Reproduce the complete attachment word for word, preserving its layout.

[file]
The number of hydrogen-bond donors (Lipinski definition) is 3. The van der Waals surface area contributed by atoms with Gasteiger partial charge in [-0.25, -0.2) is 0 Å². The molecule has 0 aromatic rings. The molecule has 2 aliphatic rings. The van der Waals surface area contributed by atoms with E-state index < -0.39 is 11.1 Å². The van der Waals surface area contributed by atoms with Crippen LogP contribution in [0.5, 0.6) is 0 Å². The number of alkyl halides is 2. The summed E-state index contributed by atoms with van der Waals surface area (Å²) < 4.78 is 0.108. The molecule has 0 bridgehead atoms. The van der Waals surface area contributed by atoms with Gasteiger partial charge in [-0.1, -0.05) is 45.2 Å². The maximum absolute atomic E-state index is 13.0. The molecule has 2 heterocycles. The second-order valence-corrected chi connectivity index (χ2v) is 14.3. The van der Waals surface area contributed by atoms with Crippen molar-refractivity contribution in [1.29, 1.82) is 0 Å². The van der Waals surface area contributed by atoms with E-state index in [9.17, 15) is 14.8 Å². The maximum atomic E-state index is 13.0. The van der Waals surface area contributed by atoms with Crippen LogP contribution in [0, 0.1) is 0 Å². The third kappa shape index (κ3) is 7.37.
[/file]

The number of hydrogen-bond donors (Lipinski definition) is 3. The van der Waals surface area contributed by atoms with Gasteiger partial charge in [-0.25, -0.2) is 0 Å². The molecule has 0 aromatic rings. The molecule has 2 aliphatic rings. The van der Waals surface area contributed by atoms with E-state index < -0.39 is 11.1 Å². The van der Waals surface area contributed by atoms with Crippen LogP contribution in [0.5, 0.6) is 0 Å². The number of alkyl halides is 2. The summed E-state index contributed by atoms with van der Waals surface area (Å²) < 4.78 is 0.108. The molecule has 0 bridgehead atoms. The van der Waals surface area contributed by atoms with Gasteiger partial charge in [-0.1, -0.05) is 45.2 Å². The maximum absolute atomic E-state index is 13.0. The molecule has 2 heterocycles. The second-order valence-corrected chi connectivity index (χ2v) is 14.3. The van der Waals surface area contributed by atoms with Crippen molar-refractivity contribution in [1.29, 1.82) is 0 Å². The van der Waals surface area contributed by atoms with E-state index in [9.17, 15) is 14.8 Å². The maximum atomic E-state index is 13.0. The van der Waals surface area contributed by atoms with Crippen LogP contribution in [0, 0.1) is 0 Å². The third kappa shape index (κ3) is 7.37.